Suikoden V PS2 Review

The Suikoden franchise was one of the first Japanese Role Playing Games to hit the ever so popular PlayStation system back in 1996. The series since then has had a well known trademark of having a cast of 108 characters to recruit throughout the entire game. The games are always set in the same world, just at different time periods and regions. The stories usually consist of civil wars and aren’t your typical ‘saving the world’ adventures you generally find in most RPGs out there. Suikoden V has set to return to its roots after some changes in the 4th instalment didn’t meet with expectations with the fans (Four players in a party instead of six, artist style). Fans will be happy to know that Suikoden V is better in pretty much every direction than IV, from storytelling, characters and graphics.

The story takes place 10 years before the events of Suikoden I in a region called the Queendom of Falena. Players are given the role of the Prince of Falena, a 16 year old who is the eldest child of the royal family. The Queendom doesn’t allow the males to take the throne, so his young sister, Lymsleia is the next in line. The Royal family hold a tournament called “The Sacred Games” which the winner will marry into the Royal Family. After one of the nobles’ sons wins, problems start arising for the Prince and a war begins to break out between two of the most powerful nobles in Falena, The Godwin and The Barows.

The beginning of the game has a lot of story telling, it’s basically showing the player the tradition of the country and filling in some back-story events. That would be all fine but the game does it at such a slow pace, you won’t actually fully get into the action and once the story eventually kicks off you’ve probably played around 6-7 hours already, it takes that long before Suikoden V ups the tempo and the story’s twist and turns kick in. It’s worth the persistence of playing through the beginning as once that’s over you are handed a very deep story with a great cast of characters.

Battles are imported in Suikoden V and you’ll be having a lot of them, the encounter rate for the random battles is pretty high. The game brings back the popular six man battle system with some new features thrown in; you now have the ability to select a formation for your group that fights. These are actually more than just trivial things. Formations will add bonuses to the party, may it be added attack power, magic power or extra defensive, each one has its advantages. Another extra is the skill points system, after a battle is over you will gain experience along with some skill points for the characters you are using and also some skill points you can use on any character you desire. The points are used to power up certain abilities like health, attack power etc.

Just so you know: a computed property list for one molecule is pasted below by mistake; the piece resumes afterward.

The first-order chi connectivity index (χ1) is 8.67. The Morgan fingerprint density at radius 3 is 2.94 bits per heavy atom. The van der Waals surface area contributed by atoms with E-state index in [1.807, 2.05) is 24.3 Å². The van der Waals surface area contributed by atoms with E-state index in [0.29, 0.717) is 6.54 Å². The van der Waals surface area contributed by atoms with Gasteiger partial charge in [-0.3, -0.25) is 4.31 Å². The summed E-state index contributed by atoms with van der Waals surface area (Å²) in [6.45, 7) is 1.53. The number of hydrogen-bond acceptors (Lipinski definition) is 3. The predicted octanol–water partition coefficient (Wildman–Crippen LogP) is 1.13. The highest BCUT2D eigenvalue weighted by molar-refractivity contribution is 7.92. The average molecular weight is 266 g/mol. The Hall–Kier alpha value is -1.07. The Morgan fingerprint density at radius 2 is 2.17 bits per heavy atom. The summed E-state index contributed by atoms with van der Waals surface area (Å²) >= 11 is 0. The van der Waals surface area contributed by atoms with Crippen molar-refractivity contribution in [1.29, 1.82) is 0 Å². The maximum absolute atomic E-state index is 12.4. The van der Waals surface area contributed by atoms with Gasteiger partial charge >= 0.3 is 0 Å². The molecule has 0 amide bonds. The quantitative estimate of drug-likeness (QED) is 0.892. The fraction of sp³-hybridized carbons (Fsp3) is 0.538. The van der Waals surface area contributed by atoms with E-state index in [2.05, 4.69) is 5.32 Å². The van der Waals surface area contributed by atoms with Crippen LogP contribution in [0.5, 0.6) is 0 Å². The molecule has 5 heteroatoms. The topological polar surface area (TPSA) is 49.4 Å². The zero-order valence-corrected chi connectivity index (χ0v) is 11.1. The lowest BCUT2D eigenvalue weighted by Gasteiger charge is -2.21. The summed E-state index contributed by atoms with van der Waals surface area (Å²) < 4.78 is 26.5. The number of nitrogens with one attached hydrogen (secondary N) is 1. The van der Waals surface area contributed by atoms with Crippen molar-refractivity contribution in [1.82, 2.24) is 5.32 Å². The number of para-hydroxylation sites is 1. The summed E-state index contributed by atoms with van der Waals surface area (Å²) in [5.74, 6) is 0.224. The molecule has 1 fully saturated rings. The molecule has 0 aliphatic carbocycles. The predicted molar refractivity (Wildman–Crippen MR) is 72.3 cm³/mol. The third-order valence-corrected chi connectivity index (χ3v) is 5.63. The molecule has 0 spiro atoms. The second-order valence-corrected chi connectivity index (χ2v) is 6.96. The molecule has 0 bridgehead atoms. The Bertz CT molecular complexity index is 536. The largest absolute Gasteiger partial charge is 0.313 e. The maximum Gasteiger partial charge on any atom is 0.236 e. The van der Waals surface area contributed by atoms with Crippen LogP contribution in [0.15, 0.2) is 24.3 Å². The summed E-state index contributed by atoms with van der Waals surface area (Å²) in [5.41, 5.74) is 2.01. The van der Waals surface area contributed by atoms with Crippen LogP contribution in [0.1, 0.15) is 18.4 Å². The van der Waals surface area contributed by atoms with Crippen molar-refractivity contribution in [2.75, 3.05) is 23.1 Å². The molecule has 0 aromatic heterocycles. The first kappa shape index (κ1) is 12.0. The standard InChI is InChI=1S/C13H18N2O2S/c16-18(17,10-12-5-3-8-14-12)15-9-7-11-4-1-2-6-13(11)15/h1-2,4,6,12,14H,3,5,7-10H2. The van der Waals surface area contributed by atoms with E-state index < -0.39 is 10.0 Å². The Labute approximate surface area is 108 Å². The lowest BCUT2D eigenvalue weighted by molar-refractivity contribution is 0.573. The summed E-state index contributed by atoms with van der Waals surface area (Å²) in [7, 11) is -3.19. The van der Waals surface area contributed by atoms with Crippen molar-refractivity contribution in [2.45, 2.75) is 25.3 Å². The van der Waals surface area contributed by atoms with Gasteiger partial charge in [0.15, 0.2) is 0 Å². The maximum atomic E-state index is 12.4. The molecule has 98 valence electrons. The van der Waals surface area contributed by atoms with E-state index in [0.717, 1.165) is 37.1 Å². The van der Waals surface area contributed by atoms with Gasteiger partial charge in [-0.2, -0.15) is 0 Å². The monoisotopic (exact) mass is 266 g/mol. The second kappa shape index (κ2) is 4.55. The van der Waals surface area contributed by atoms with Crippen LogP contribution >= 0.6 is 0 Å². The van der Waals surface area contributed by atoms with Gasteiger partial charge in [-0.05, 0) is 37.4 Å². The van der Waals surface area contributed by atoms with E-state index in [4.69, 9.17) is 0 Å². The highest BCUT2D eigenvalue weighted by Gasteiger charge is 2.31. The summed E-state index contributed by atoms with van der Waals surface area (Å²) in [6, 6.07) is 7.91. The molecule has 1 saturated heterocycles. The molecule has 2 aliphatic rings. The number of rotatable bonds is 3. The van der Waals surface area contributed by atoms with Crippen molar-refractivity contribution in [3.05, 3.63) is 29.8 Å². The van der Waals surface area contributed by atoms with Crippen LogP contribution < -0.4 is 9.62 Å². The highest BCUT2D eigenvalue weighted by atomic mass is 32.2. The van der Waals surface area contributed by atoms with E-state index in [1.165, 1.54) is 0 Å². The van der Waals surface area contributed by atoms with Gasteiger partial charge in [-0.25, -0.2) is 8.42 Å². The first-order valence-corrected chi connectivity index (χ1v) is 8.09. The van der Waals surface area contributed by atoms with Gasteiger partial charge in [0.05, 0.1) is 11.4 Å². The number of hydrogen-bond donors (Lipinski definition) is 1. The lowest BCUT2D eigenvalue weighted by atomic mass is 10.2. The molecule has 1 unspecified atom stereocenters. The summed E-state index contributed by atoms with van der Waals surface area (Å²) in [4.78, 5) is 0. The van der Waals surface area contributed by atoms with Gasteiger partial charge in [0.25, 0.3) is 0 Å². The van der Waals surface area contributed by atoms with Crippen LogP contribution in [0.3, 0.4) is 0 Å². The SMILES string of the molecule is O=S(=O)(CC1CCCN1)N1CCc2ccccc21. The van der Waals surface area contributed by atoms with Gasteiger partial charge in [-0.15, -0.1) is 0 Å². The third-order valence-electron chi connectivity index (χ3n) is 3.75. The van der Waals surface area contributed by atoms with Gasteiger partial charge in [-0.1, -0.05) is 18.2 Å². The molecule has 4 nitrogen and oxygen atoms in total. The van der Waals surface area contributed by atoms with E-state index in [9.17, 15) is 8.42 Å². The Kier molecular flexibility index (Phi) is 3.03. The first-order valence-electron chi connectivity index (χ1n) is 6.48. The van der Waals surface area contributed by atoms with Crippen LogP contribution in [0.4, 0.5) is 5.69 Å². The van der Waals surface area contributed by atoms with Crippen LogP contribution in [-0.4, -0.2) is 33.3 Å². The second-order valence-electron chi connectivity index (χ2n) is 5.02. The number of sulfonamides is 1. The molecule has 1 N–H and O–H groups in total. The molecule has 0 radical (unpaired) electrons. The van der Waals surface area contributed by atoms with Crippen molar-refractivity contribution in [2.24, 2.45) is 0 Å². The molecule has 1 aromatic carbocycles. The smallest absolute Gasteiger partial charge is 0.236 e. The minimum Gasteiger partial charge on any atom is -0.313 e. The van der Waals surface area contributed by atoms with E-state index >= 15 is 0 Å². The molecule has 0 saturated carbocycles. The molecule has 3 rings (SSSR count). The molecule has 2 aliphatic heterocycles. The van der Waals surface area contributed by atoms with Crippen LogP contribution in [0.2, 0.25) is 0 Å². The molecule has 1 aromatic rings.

The other features of the battle system are what Suikoden fans will be used to, it plays like the older PSX games. You’ve got your attack, for a simple attack on your opponent. Runes to cast your characters’ magic and if you’ve got a special character that has a relationship to another one, you can set out a powerful co-op attack ability to do extra damage on a foe. The battle system is quick and really easy to navigate, it can be even faster when the enemy is weak and you just click the auto button and everyone will just do a normal attack on the crook, it’s a simple thing that has been in the entire series and speeds up those battles with weedy opponents.

1 on 1 duel makes a return along with the world map army battles. 1 on 1s are still your paper, rock, scissors style of play, but the animations look a lot more natural than before, they make it worth while watching the characters battle it out against each other. Strategic battles on the other hand have had a revamping. They are now no longer the customary turn base the series is known for, but instead are acted out in real time. There is still a paper, rock, scissor style formula in the war battles too, but your troops will be constantly on the move this time around. Real time doesn’t up the pace of the battles as the game freezes the action on the battlefield when you are giving orders to your unit. One annoying thing that does happen in these battles is the way the camera shifts to where the fight is. Often I would be looking for a unit, just about to click on it and then the camera would move to the other side of the map for a fight going on.